As you may be aware, I recently organised a meeting between Scott Jordan from the Tarkine National Coalition (TNC), and Paul Howes, National Secretary of the Australian Workers’ Union (AWU).
Scott, along with other members of the TNC, has been working tirelessly for years to implement a plan to protect this fragile area on Tasmania’s west coast.
The TNC has also tried – unsuccessfully – to meet with many supporters of the proposed new mines for the Tarkine region, in order to discuss their differences.
Acting in my capacity as a Greens Senator for Tasmania, I was happy to facilitate a meeting between the TNC and Mr Howes, who champions a future of mining in the proposed Tarkine world heritage area.
The TNC has consistently been of the view that a negotiated outcome represents the best way for achieving protection of the Tarkine, and I thank Mr Howes for meeting with us to hear the TNC’s views on this.
A view I also share.
Unfortunately, the AWU – although making repeated public statements that parts of the Tarkine need to be protected – was not prepared to agree to explore even the possibility of further negotiation, unless the TNC and Australian Greens ceased their present campaigns against Venture Minerals’ three proposed open-cut mines in the rainforest and button-grass plains near Tullah.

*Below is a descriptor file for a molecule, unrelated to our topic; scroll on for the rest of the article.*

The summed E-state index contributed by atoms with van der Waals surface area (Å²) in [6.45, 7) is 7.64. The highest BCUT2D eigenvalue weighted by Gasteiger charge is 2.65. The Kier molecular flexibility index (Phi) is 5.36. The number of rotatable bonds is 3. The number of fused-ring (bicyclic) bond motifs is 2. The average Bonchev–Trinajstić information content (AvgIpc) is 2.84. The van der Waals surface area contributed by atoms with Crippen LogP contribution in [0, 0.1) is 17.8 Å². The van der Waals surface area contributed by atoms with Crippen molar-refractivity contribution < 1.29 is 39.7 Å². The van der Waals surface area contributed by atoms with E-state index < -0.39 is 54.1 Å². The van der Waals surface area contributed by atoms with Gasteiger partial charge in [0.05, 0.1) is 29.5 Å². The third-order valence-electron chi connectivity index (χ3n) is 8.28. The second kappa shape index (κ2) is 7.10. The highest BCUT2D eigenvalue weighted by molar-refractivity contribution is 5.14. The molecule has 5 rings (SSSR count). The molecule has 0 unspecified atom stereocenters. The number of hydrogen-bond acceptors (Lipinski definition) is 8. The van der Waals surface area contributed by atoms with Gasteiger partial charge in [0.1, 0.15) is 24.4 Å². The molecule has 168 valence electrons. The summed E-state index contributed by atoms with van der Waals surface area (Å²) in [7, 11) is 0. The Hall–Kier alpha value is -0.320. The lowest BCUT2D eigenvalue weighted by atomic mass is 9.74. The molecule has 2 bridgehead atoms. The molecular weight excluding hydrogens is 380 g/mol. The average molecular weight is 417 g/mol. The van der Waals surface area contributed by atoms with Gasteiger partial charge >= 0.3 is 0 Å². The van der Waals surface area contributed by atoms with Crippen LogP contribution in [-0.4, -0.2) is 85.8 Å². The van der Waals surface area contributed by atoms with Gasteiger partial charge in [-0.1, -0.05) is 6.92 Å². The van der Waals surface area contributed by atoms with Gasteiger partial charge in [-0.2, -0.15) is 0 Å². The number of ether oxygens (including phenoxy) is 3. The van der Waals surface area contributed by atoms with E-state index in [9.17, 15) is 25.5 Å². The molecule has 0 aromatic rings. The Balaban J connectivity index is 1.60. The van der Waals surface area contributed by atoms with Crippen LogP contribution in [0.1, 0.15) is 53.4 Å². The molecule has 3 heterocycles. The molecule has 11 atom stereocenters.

The AWU also seemed unwilling to nominate which particular parts of the region they believe should be protected.
Given that Venture’s proposals represent the most significant and immediate threat to the Tarkine’s wilderness values, the TNC was unable to entertain such a request from the AWU. Despite this fundamental difference, there was a surprising degree of common ground between the parties, which included:
• Supporting the continued operation of the Savage River and Rosebery mines. • Recognition of the Tarkine’s wilderness values and the need to protect it.
• The value of existing mining operations to the Tasmanian economy.
• An understanding that neither the TNC nor the Greens were advocating the closure of existing mines, and were not ‘anti-mining’.
• The belief that certain mining proposals – such as the recovery of tailings from Luina – were conflict-free developments and could provide beneficial environmental and economic outcomes for the region.
The Tarkine is a special place and simply too precious to lose – especially if the sole reason put forward for strip mining is the equivalent of an economic ‘sugar hit’ for the west coast.
Pursuing such a short-sighted agenda threatens to not only destroy the region’s wilderness values but also severely limit the region’s future economic prosperity, which is largely dependent on Tasmania’s clean and green image.
For these reasons, the Greens will continue to support community groups, such as the TNC, and provide a political voice for our wild places.